The Mass Marketing of the

Clothing Business

By Teri Agins

Morrow. 320 pp. $25

Reviewed by Laura Jacobs

Writing about fashion isn't easy. To begin with, where do you focus? On the silhouette or the trend? The designers or the retailers? The ad campaigns that hammer away or the tiny hammers of the human heart, longing one minute for the future, the next minute for the past?

You can approach fashion as a sociologist, a psychologist, a cultural historian, a semiotician or an aesthete. After all, this is the century that saw fashion become an art in the hands of masters like Madeleine Vionnet, Cristobal Balenciaga, Charles James and Geoffrey Beene. At the century's end, however, fashion is increasingly a business with a capital B (for billions), and its aesthetic is the art of marketing. It is with this 1990s trend in mind (hot color: greedy green) that Teri Agins gives her new book its sweeping title: The End of Fashion.

Agins subtitles the book "The Mass Marketing of the Clothing Business," and she should know. As a reporter for the Wall Street Journal, she's covered this beat for the last 10 years, and she writes about it with confidence. Her book comes at its subject from seven different directions, each of its seven chapters presenting a case study that also illustrates a development in the industry. As these perspectives come together, like angled mirrors in a dressing room, you begin to see the end result -- a whole world dressed in Gap khakis, Nike shoes, Hilfiger shirts and Donna Karan sunglasses, because that's all that's left to buy.

Beginning with an introduction that asks "What Happened to Fashion?", Agins nails down the decade's four industry-altering megatrends: 1) Baby boomer women wanted clothes that worked as hard as they did. 2) People stopped dressing up (think dress-down Fridays). 3) Reverse snobbery meant that consumers could feel clever about spending less. 4) Top designers stopped risking the franchise with fashion gambles. Of course, consumer needs and ambitions had changed before, as in the late '60s and early '70s when Flower Power and peasant dressing went like a wave through the population. But in those days it was youth that was carried away. In the 1990s, it's Everyman.

The business world has changed too. Agins's first chapter is an historical recap of fashion's ground zero, Paris couture. She charts its ebb and flow over the last four decades, describing the point of no return when the licensing of perfumes and accessories took off and transformed fashion houses into million-dollar empires, thus taking the emphasis off wearable clothes. It's a huge subject (a book in itself), and Agins's treatment is scattershot. Much better is her portrait of couturier Emanuel Ungaro, whose fashion house was recently taken over by the House of Ferragamo. It's a close study of disparate management styles -- Ungaro's artistic impulsiveness versus Ferragamo's conservatism -- and it shows the risks of both in a business where timing is not only everything, it's practically metaphysical.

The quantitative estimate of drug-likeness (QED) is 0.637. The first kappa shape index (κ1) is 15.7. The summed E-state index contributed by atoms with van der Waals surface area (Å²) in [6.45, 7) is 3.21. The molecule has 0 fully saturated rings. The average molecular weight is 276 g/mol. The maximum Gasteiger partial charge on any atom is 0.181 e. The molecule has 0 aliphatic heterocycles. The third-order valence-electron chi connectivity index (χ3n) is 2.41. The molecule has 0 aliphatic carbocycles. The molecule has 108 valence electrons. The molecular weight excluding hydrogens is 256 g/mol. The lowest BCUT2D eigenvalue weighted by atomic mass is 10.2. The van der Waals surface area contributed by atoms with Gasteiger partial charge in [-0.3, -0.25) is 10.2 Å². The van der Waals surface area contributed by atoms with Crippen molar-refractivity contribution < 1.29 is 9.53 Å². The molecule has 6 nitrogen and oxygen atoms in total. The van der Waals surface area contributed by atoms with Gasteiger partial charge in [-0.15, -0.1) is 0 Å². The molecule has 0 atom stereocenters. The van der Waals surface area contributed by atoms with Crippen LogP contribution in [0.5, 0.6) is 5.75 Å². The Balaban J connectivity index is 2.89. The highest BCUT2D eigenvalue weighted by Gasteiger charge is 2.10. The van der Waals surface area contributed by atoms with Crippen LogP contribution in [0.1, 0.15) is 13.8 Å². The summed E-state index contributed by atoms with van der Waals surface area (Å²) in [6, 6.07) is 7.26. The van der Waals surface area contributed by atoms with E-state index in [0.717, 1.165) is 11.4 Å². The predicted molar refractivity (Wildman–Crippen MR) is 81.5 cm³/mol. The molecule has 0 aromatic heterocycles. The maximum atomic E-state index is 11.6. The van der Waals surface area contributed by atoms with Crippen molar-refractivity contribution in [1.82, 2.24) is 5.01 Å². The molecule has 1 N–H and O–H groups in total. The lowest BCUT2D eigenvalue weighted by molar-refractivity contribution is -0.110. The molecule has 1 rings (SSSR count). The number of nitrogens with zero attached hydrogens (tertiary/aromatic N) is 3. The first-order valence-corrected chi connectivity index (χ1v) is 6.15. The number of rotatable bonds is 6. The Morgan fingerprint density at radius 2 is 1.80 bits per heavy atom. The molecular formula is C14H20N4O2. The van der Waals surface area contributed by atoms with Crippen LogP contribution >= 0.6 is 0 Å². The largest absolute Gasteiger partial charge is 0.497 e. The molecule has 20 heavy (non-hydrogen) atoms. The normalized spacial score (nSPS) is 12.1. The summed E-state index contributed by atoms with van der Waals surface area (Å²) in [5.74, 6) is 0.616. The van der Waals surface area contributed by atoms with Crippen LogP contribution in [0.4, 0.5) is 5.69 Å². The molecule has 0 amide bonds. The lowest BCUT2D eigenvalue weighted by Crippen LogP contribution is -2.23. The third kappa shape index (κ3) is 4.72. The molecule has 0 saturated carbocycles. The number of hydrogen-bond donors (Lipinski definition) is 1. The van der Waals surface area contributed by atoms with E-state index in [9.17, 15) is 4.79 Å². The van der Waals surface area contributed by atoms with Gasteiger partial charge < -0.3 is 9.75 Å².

The long chapter that compares the groundbreaking ascent of lifestyle impresario Ralph Lauren with the easier climb of his younger imitator Tommy Hilfiger put me in a cryogenic state. There's only so much one can read, or care, about the making and marketing of polo shirts. But I have to admit, the chapter does make you think: If this is fashion, fashion is over.

The last three chapters are the best in the book -- solid, focused and fascinating, as if Agins had finally hit her stride. Her history of the great Chicago department store Marshall Field's, its creative innovations, its majestic Walnut Room, its Frango Mints, captures the grandeur of a beloved urban institution and also the emotional expectations customers bring to it. This setting allows Agins to discuss how expectations were disappointed when the store went downmarket, and also how big, safe, brand-name designers came to dominate department-store floors, making them all look and feel alike. The chapter on Donna Karan and her initial public offering fiasco is a hoot -- a cautionary tale that takes plenty of potshots ("The high-strung Karan was famous for throwing fits when she couldn't get her way. . . ."). And the final chapter on Zoran, the guru of luxury minimalism, is cut just right, elegantly done. In a climate of IPO extravaganzas, when you have to "grow the company" to satisfy stockholders while knowing that growth isn't actually good for you, Agins shows that the Zoran model of small is beautiful is not some slow boat. It still works, and is still profitable.

What's missing from Agins's account? I would have liked to see a chapter on the tarnished fashion glossies, especially Vogue, which in its pursuit of the hip, twentysomething demographic embraces trends mass and crass. When I was a teenager, reading my aunt's copy of Vogue was one of my first acts of sophistication. It kindled a love of design, high culture, art. Now those pages are about power and money -- yet another endgame for fashion.

Laura Jacobs is the author of "Beauty and the Beene" and "The Art of Haute Couture."